Keys including this Genus
Keys to Species in this Genus
Distribution and Richness based on AntMaps
The following information is derived from Barry Bolton's New General Catalogue, a catalogue of the world's ants.
- ZATANIA [Formicinae: Prenolepis genus group]
- Zatania LaPolla, Kallal & Brady, 2012: 204. Type-species: Paratrechina (Nylanderia) cisipa, by original designation.
Unless otherwise noted the text for the remainder of this section is reported from the publication that includes the original description.
Monomorphic, medium-sized (2–3 mm in total length) formicine ants, ranging in colour from brownish yellow to brown and reddish brown. Head with pubescence, and erect setae found along head margin; medially erect setae roughly paired, extended through medial portion of clypeus. Cuticle sculpturing variable; in some species opaque and slightly rugose, as in Zatania albimaculata; in other species cuticle smooth and shining as in Zatania cisipa and Zatania gloriosa.
Antennae 12-segmented; scapes long, surpassing posterior margin by at least the length of the first four funicular segments. Scapes with either a dense layer of short erect setae and/or a layer of appressed setae that in some species is fairly scattered. Head longer than wide [cephalic index well below 100 (our recorded range, 75–87)].
Eyes medium to large, relative to head size; in Z. cisipa and Z. gloriosa eyes distinctly convex; three small, indistinct ocelli present.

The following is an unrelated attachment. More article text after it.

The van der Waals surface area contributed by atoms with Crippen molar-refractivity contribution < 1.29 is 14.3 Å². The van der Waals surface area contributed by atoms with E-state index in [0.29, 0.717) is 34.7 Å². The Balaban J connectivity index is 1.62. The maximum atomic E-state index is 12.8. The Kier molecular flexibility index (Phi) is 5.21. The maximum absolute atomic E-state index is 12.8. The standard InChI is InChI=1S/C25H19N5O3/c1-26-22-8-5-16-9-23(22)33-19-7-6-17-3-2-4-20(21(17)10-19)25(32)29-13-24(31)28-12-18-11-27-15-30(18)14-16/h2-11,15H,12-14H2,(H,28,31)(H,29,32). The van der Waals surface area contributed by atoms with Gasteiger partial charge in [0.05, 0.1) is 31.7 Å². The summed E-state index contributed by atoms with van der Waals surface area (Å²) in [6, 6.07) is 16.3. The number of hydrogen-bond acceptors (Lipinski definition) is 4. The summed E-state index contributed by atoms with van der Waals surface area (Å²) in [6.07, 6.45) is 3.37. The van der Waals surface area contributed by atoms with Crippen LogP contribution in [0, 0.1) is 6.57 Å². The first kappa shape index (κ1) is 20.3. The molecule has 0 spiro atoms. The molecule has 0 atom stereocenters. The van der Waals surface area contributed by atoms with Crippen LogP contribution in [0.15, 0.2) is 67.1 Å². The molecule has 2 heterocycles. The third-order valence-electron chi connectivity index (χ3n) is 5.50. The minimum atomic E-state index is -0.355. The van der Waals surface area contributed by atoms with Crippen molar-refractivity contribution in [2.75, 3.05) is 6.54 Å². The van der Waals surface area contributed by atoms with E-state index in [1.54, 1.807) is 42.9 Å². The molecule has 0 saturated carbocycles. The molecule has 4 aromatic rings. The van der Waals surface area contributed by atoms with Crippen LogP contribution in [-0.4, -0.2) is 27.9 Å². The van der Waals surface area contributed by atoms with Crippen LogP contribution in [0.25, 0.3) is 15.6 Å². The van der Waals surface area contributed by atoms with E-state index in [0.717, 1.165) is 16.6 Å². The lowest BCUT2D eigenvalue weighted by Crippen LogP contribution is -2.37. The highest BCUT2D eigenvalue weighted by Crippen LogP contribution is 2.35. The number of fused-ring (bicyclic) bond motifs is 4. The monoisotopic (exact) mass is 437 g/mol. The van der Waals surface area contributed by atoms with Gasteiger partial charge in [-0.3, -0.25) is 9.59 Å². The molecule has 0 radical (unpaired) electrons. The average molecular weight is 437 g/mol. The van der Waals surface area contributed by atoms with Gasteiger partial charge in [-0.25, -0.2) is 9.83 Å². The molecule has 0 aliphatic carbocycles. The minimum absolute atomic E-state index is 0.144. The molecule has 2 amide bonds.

Mandibles typical for a Prenolepis genus-group taxon, with five or six teeth: Z. albimaculata, Zatania gibberosa and Zatania karstica have five teeth; Z. cisipa and Z. gloriosa have six teeth; however, the tooth between the basal tooth and tooth 4 is much smaller than the other teeth, and is often missing, leaving a diastema between the basal tooth and tooth 4, effectively making the mandible five-toothed. Palps 6:4 segmented and long (at least as long as head).
Mesosoma distinctly elongated; in profile pronotum and mesonotum long; pronotum rises at less than 45◦ angle to mesonotum; in profile roughly triangular in shape at segment dividing pronotum and mesonotum; in some species mesonotum constricted immediately behind pronotum (Z. albimaculata and Zatania electra possess the most extreme example of this character state); between 4–10 pronotal setae present.